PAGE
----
11 Differences Between Skiing in Canada & Europe

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One thing I never expected was the vast and obvious differences between the mountain atmosphere and culture in French/European & Canadian/North American resorts. (They all speak French so must be similar, right?) Perhaps I was being a little naive but I had literally assumed that the experience would be pretty similar to my usual ski trips (in Europe) but with a little 9-5 in between. I couldn’t have been any more wrong. Here is a list of a few of the more noticeable differences between skiing in Canada & Europe.

11 Differences Between Skiing in Canada & Europe

    1. While lift passes that stay in your pocket and are scanned are the norm in Europe, North American resorts have only just started switching to this RFID technology. I actually thought it was mental that Whistler only implemented it last year (14/15) seeing as they are the top North American Ski resort, but, hard as it is to believe, its true!


    1. I find that the runs seem much longer and wider in Canada, whereas the ski runs in France are made up of a lot of shorter runs even though they cover a larger area and due to that you can get a lot more variety with the riding you do.


    1. One of the things I love about skiing in Europe is the variety of restaurants dotted all over the mountain, you can find some delightful lil gems tucked away and the food is just to die for. In Canada you will notice the lack of this, almost how you miss your hair when you first get it cut. You’re so used to it brushing your shoulders and then BAM! It’s gone. Much as I loved Whistler, giant over-crowded lunchrooms will never beat a cozy little lodge discovered in the middle of nowhere.


    1. There is no real drinking on the mountain, you can get beers and there is a small selection of drinks available in the lunchrooms, but nothing like the gigantic bars that dominate the mountains after 3pm in Europe.


    1. Following on from the last point, the après scene is VERY, VERY different. I know that the cultures are distinctive of course, but there are no mad parties or drunken riding back down the mountain in Canada, and for me that is an integral part of my daily experience in Europe (I suppose that is the British gal in me ;))


    1. The nightlife is also different. Yeah, I know this isn’t particularly skiing but it’s an essential part of the holiday experience right? While in Europe you will ski, then booze hard at après, followed by a nap and dinner ready to go clubbing till 3 or 4am, in Canada this is just not a thing, and it couldn’t be if you wanted it to. In BC the licencing means that anything overground cant play loud music past 1am, and underground past 2am. So be prepared for the nights starting and ending a lot earlier than you are used to (or vice versa of course, depending on where you are based).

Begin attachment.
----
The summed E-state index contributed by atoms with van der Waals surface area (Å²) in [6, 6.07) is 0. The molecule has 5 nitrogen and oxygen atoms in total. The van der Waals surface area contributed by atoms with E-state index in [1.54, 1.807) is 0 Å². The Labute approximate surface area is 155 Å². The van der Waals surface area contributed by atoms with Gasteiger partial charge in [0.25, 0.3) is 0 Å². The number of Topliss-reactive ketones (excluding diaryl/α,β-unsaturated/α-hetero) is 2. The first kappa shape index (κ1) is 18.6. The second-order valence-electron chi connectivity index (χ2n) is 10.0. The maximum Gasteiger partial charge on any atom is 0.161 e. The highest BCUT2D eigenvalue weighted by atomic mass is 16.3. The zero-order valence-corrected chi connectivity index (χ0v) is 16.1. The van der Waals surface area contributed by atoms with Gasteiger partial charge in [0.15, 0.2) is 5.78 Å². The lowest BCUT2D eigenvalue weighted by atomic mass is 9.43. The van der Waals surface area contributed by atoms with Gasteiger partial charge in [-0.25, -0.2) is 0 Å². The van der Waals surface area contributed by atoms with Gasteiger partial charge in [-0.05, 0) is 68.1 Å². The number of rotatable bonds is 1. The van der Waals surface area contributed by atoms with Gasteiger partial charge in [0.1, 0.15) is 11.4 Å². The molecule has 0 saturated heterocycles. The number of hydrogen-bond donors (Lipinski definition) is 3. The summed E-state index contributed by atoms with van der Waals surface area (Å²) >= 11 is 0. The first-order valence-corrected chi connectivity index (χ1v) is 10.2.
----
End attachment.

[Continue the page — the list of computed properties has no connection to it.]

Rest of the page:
1. No smoking on the mountain. There are no designated smoking areas, and Whistler has now banned it completely. While I think this is a great move forward, if you are used to the lax attitude to tobacco in Europe, be prepared for heavily regulated laws in Canada.


    1. Get used to seeing a lot of boarders in North America. I don’t know if its due to the sheer amount of pow, or general steeziness, but there are a lot of boarders in Canada compared to what I’ve ever seen before in Europe.


    1. Riding park seems to be a much bigger deal in Canada. I’m not sure if I can put this down to the crowd I was with in BC, but I had never heard park talked about so much. Perhaps us Europeans are a bit pussy.


    1. The lifts are open waaaaay longer in Europe. I’ve seen some open till 6pm before, I think the latest in Canada is those at the very bottom till 4pm. Maybe that’s why theres a more relaxed feel to Euro skiing cos there’s simply more time to do it.


  1. The lift etiquette is so much better. Like seriously you would think the people that invented the bloody queue and their neighbors would be good at it but no, in Europe it’s a total f*cking mess and a free for all. I’ve seen fights break out before over a stupid queue. In Canada this is NOT the case. Maybe the people are more chill, or their super politeness stops them from turning into total dickheads but everything is done in an orderly fashion and during busy times the gondis are properly filled. Nothing worse when your standing in a massive angry mob queue and the French lifties let up a 4 chair with 1 manspreader on it.

So just a little insight into what to expect! Hopefully you wont be as surprised as me (Hey, I was pleasantly surprised most of the time)

Do you prefer skiing in North America or Europe? What differences have you noticed? Tell me all about it!

xo Becca

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